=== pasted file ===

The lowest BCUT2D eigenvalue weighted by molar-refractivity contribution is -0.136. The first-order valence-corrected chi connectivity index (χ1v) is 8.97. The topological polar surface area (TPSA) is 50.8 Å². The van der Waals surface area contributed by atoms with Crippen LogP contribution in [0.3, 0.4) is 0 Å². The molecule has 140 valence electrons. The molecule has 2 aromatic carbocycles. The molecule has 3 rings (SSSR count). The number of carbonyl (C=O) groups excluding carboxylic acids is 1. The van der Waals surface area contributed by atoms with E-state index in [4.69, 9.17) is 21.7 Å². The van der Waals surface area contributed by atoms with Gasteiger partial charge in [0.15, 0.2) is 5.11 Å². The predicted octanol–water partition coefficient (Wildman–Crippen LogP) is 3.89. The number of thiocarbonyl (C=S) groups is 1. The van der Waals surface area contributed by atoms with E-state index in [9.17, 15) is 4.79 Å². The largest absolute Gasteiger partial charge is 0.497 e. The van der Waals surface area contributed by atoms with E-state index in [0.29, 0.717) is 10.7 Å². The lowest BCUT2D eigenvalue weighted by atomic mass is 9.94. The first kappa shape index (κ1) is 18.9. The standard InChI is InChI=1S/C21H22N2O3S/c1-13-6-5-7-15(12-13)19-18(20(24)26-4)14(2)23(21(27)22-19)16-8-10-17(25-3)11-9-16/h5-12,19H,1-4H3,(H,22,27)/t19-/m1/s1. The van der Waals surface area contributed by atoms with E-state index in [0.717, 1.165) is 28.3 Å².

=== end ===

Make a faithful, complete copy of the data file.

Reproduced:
The lowest BCUT2D eigenvalue weighted by molar-refractivity contribution is -0.136. The first-order valence-corrected chi connectivity index (χ1v) is 8.97. The topological polar surface area (TPSA) is 50.8 Å². The van der Waals surface area contributed by atoms with Crippen LogP contribution in [0.3, 0.4) is 0 Å². The molecule has 140 valence electrons. The molecule has 2 aromatic carbocycles. The molecule has 3 rings (SSSR count). The number of carbonyl (C=O) groups excluding carboxylic acids is 1. The van der Waals surface area contributed by atoms with E-state index in [4.69, 9.17) is 21.7 Å². The van der Waals surface area contributed by atoms with Gasteiger partial charge in [0.15, 0.2) is 5.11 Å². The predicted octanol–water partition coefficient (Wildman–Crippen LogP) is 3.89. The number of thiocarbonyl (C=S) groups is 1. The van der Waals surface area contributed by atoms with E-state index in [9.17, 15) is 4.79 Å². The largest absolute Gasteiger partial charge is 0.497 e. The van der Waals surface area contributed by atoms with E-state index in [0.29, 0.717) is 10.7 Å². The lowest BCUT2D eigenvalue weighted by atomic mass is 9.94. The first kappa shape index (κ1) is 18.9. The standard InChI is InChI=1S/C21H22N2O3S/c1-13-6-5-7-15(12-13)19-18(20(24)26-4)14(2)23(21(27)22-19)16-8-10-17(25-3)11-9-16/h5-12,19H,1-4H3,(H,22,27)/t19-/m1/s1. The van der Waals surface area contributed by atoms with E-state index in [0.717, 1.165) is 28.3 Å².